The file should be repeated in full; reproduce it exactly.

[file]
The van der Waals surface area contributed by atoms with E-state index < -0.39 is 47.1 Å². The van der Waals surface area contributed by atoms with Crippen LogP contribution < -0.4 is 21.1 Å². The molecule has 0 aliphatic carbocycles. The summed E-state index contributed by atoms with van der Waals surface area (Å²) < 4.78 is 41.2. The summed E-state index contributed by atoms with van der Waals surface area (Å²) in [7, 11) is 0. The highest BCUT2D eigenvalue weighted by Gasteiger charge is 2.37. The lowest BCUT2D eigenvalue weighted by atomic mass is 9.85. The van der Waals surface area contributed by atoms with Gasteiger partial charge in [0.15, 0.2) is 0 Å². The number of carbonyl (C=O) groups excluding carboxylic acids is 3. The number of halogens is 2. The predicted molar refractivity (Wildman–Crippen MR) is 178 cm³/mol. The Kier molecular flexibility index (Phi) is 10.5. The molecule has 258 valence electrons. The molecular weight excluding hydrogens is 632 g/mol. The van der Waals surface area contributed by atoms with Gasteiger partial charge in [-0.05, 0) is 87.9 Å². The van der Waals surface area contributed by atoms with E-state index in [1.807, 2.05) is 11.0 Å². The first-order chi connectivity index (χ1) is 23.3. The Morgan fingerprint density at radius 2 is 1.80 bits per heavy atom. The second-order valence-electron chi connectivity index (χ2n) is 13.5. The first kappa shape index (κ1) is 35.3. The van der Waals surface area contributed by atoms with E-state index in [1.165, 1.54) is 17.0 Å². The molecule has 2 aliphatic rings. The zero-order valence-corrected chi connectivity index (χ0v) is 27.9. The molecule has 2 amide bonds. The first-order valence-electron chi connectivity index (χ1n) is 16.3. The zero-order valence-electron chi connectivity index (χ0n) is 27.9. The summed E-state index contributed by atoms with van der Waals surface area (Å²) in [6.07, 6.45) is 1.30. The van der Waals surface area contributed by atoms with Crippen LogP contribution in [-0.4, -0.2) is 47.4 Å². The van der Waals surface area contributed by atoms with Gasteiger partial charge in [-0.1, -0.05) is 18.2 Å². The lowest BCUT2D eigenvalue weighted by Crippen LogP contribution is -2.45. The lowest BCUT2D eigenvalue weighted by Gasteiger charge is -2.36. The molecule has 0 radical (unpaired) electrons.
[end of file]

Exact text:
The van der Waals surface area contributed by atoms with E-state index < -0.39 is 47.1 Å². The van der Waals surface area contributed by atoms with Crippen LogP contribution < -0.4 is 21.1 Å². The molecule has 0 aliphatic carbocycles. The summed E-state index contributed by atoms with van der Waals surface area (Å²) < 4.78 is 41.2. The summed E-state index contributed by atoms with van der Waals surface area (Å²) in [7, 11) is 0. The highest BCUT2D eigenvalue weighted by Gasteiger charge is 2.37. The lowest BCUT2D eigenvalue weighted by atomic mass is 9.85. The van der Waals surface area contributed by atoms with Gasteiger partial charge in [0.15, 0.2) is 0 Å². The number of carbonyl (C=O) groups excluding carboxylic acids is 3. The number of halogens is 2. The predicted molar refractivity (Wildman–Crippen MR) is 178 cm³/mol. The Kier molecular flexibility index (Phi) is 10.5. The molecule has 258 valence electrons. The molecular weight excluding hydrogens is 632 g/mol. The van der Waals surface area contributed by atoms with Gasteiger partial charge in [-0.05, 0) is 87.9 Å². The van der Waals surface area contributed by atoms with E-state index in [1.807, 2.05) is 11.0 Å². The first-order chi connectivity index (χ1) is 23.3. The Morgan fingerprint density at radius 2 is 1.80 bits per heavy atom. The second-order valence-electron chi connectivity index (χ2n) is 13.5. The first kappa shape index (κ1) is 35.3. The van der Waals surface area contributed by atoms with E-state index in [1.165, 1.54) is 17.0 Å². The molecule has 2 aliphatic rings. The zero-order valence-corrected chi connectivity index (χ0v) is 27.9. The molecule has 2 amide bonds. The first-order valence-electron chi connectivity index (χ1n) is 16.3. The zero-order valence-electron chi connectivity index (χ0n) is 27.9. The summed E-state index contributed by atoms with van der Waals surface area (Å²) in [6.07, 6.45) is 1.30. The van der Waals surface area contributed by atoms with Crippen LogP contribution in [-0.4, -0.2) is 47.4 Å². The van der Waals surface area contributed by atoms with Gasteiger partial charge in [-0.1, -0.05) is 18.2 Å². The lowest BCUT2D eigenvalue weighted by Crippen LogP contribution is -2.45. The lowest BCUT2D eigenvalue weighted by Gasteiger charge is -2.36. The molecule has 0 radical (unpaired) electrons.